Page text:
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A Greek Tragedy Unfolds

Aharon Granevich-Granot, Athens

Greece is awash in protests over economic austerity measures being imposed upon it from within and without, and the resulting shakeout also has members of the Jewish community in a spin.

Wednesday, June 29, 2011

As spring turns to summer, a blazing-hot sun is unsheathed on the heads of the sweaty masses in Syntagma Square in Athens, just in front of the parliament building, where demonstrations began a month ago in the pouring rain.

The heat does not prevent anti-government demonstrators from streaming towards the square, which until recently was a major attraction for locals and tourists alike, with a maze of paths crisscrossing a picturesque park filled with trees, grassy lawns, and beds of flowers.

The wealth of flora and fauna has been replaced with the stricken masses. Greece has been tottering on the brink of bankruptcy for the past year following a decade of government overspending. Syntagma Square has turned into a tent city of sorts. Protest tents sprout where flowers formerly bloomed, and are populated by individuals or even families who all wear the same grim expressions. Street peddlers are smiling, though, as they profit from the popular uprising, through the sales of popcorn, ice cream, corn, and drinks.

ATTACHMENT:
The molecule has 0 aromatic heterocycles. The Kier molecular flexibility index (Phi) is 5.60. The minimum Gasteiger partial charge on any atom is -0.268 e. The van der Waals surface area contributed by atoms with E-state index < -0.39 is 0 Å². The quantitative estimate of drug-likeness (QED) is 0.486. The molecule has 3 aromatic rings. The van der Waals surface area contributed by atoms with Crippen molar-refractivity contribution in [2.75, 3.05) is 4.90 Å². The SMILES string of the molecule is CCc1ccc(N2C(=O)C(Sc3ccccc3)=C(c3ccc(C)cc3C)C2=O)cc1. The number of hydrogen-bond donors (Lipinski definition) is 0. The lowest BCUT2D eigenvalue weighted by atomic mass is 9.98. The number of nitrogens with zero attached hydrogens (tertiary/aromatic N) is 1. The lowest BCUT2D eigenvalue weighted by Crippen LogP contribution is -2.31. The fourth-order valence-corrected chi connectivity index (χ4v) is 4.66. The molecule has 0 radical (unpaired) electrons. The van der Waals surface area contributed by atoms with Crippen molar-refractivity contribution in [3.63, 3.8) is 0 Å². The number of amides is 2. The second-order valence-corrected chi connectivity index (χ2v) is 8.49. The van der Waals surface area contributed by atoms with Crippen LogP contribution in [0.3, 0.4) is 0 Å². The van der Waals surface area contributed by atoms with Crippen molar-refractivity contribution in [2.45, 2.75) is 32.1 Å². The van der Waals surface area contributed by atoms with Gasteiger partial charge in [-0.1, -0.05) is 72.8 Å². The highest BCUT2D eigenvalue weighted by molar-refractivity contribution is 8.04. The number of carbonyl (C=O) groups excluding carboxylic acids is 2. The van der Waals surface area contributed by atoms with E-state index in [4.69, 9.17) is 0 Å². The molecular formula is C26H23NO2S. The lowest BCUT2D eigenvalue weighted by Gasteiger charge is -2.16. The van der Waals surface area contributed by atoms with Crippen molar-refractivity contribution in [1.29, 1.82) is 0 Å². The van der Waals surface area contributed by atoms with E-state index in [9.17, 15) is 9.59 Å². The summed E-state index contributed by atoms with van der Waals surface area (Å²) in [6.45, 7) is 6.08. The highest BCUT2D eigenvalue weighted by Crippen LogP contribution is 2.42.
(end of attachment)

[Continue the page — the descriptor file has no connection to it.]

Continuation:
The protestors’ placards relate the plight of the citizens of this ancient land that has now become a beggar nation, after receiving $159 billion in bailout funds last summer. The worst may be far from over. The Greek parliament just last week had to bend to European Union and International Monetary Fund dictates to receive a new influx of $75 billion that is only expected to keep it afloat until April 2012. Even then, there are no assurances that the financial bleeding will stop. Rumors continue to haunt the financial markets that major insurers who have guaranteed Greek debt may go under themselves.

One placard relates that its holder was once a respected factory manager and is now unemployed. The second sign is held by a former property developer. He says rising taxes due to austerity measures did him in and left him without resources to pay his own mortgage. He sold his home and his tent is his new abode. Each person has a story. The common denominator is their disgust for a government whose unrestrained spending and failure to enact serious financial reforms is coming back to haunt it.


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